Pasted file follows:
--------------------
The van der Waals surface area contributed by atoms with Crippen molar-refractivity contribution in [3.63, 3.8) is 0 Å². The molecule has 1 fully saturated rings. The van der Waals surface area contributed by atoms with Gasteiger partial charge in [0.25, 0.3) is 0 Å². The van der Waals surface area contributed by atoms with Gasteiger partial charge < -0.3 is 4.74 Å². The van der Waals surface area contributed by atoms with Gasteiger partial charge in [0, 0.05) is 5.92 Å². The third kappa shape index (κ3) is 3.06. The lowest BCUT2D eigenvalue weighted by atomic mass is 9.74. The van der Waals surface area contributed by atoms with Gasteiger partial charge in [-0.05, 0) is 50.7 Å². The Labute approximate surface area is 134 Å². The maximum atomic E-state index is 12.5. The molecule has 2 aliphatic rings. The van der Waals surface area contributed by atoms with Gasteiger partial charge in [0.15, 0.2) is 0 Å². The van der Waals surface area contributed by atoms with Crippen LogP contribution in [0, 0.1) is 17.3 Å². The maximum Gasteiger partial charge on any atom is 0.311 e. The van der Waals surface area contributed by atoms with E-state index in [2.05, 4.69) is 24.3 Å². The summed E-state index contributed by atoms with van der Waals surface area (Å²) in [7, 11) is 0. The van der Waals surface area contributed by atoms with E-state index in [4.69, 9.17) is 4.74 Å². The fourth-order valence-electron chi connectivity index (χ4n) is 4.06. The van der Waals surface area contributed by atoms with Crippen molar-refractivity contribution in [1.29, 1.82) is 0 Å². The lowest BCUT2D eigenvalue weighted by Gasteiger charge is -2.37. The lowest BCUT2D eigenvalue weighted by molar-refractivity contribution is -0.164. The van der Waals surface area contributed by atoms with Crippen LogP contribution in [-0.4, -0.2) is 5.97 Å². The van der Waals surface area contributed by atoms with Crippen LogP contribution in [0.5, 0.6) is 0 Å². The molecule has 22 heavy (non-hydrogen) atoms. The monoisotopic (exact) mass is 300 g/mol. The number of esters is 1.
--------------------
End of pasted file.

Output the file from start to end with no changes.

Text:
The van der Waals surface area contributed by atoms with Crippen molar-refractivity contribution in [3.63, 3.8) is 0 Å². The molecule has 1 fully saturated rings. The van der Waals surface area contributed by atoms with Gasteiger partial charge in [0.25, 0.3) is 0 Å². The van der Waals surface area contributed by atoms with Gasteiger partial charge < -0.3 is 4.74 Å². The van der Waals surface area contributed by atoms with Gasteiger partial charge in [0, 0.05) is 5.92 Å². The third kappa shape index (κ3) is 3.06. The lowest BCUT2D eigenvalue weighted by atomic mass is 9.74. The van der Waals surface area contributed by atoms with Gasteiger partial charge in [-0.05, 0) is 50.7 Å². The Labute approximate surface area is 134 Å². The maximum atomic E-state index is 12.5. The molecule has 2 aliphatic rings. The van der Waals surface area contributed by atoms with Gasteiger partial charge in [0.15, 0.2) is 0 Å². The van der Waals surface area contributed by atoms with Crippen LogP contribution in [0, 0.1) is 17.3 Å². The maximum Gasteiger partial charge on any atom is 0.311 e. The van der Waals surface area contributed by atoms with E-state index in [2.05, 4.69) is 24.3 Å². The summed E-state index contributed by atoms with van der Waals surface area (Å²) in [7, 11) is 0. The van der Waals surface area contributed by atoms with E-state index in [4.69, 9.17) is 4.74 Å². The fourth-order valence-electron chi connectivity index (χ4n) is 4.06. The van der Waals surface area contributed by atoms with Crippen molar-refractivity contribution in [1.29, 1.82) is 0 Å². The lowest BCUT2D eigenvalue weighted by Gasteiger charge is -2.37. The lowest BCUT2D eigenvalue weighted by molar-refractivity contribution is -0.164. The van der Waals surface area contributed by atoms with Crippen LogP contribution in [-0.4, -0.2) is 5.97 Å². The van der Waals surface area contributed by atoms with Crippen LogP contribution in [0.5, 0.6) is 0 Å². The molecule has 22 heavy (non-hydrogen) atoms. The monoisotopic (exact) mass is 300 g/mol. The number of esters is 1.